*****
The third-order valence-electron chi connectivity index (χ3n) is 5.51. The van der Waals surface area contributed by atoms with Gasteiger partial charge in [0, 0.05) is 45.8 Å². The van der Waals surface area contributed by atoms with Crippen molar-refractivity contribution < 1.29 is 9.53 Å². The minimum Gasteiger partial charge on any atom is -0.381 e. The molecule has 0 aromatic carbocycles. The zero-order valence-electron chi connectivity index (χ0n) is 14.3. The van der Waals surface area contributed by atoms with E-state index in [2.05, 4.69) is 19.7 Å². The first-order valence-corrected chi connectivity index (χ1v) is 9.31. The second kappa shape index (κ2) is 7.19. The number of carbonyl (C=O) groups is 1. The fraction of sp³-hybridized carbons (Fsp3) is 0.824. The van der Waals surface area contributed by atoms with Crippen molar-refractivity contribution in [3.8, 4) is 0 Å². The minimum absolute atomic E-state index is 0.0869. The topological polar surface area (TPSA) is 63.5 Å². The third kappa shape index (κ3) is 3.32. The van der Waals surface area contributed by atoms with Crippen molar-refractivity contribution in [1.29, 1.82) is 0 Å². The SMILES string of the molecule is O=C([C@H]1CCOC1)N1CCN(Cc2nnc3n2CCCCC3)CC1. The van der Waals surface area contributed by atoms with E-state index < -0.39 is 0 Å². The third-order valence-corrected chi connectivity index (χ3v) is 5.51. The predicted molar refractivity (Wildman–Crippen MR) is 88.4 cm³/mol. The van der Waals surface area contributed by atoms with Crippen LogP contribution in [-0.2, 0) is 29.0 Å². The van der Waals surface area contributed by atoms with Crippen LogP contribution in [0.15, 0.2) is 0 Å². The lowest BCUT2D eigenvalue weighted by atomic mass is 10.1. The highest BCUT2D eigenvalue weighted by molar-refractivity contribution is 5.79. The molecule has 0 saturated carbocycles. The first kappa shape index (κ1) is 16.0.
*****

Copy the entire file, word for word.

The third-order valence-electron chi connectivity index (χ3n) is 5.51. The van der Waals surface area contributed by atoms with Gasteiger partial charge in [0, 0.05) is 45.8 Å². The van der Waals surface area contributed by atoms with Crippen molar-refractivity contribution < 1.29 is 9.53 Å². The minimum Gasteiger partial charge on any atom is -0.381 e. The molecule has 0 aromatic carbocycles. The zero-order valence-electron chi connectivity index (χ0n) is 14.3. The van der Waals surface area contributed by atoms with E-state index in [2.05, 4.69) is 19.7 Å². The first-order valence-corrected chi connectivity index (χ1v) is 9.31. The second kappa shape index (κ2) is 7.19. The number of carbonyl (C=O) groups is 1. The fraction of sp³-hybridized carbons (Fsp3) is 0.824. The van der Waals surface area contributed by atoms with Crippen molar-refractivity contribution in [3.8, 4) is 0 Å². The minimum absolute atomic E-state index is 0.0869. The topological polar surface area (TPSA) is 63.5 Å². The third kappa shape index (κ3) is 3.32. The van der Waals surface area contributed by atoms with Crippen molar-refractivity contribution in [1.29, 1.82) is 0 Å². The SMILES string of the molecule is O=C([C@H]1CCOC1)N1CCN(Cc2nnc3n2CCCCC3)CC1. The van der Waals surface area contributed by atoms with E-state index < -0.39 is 0 Å². The third-order valence-corrected chi connectivity index (χ3v) is 5.51. The predicted molar refractivity (Wildman–Crippen MR) is 88.4 cm³/mol. The van der Waals surface area contributed by atoms with Crippen LogP contribution in [-0.2, 0) is 29.0 Å². The van der Waals surface area contributed by atoms with Crippen LogP contribution in [0.15, 0.2) is 0 Å². The lowest BCUT2D eigenvalue weighted by atomic mass is 10.1. The highest BCUT2D eigenvalue weighted by molar-refractivity contribution is 5.79. The molecule has 0 saturated carbocycles. The first kappa shape index (κ1) is 16.0.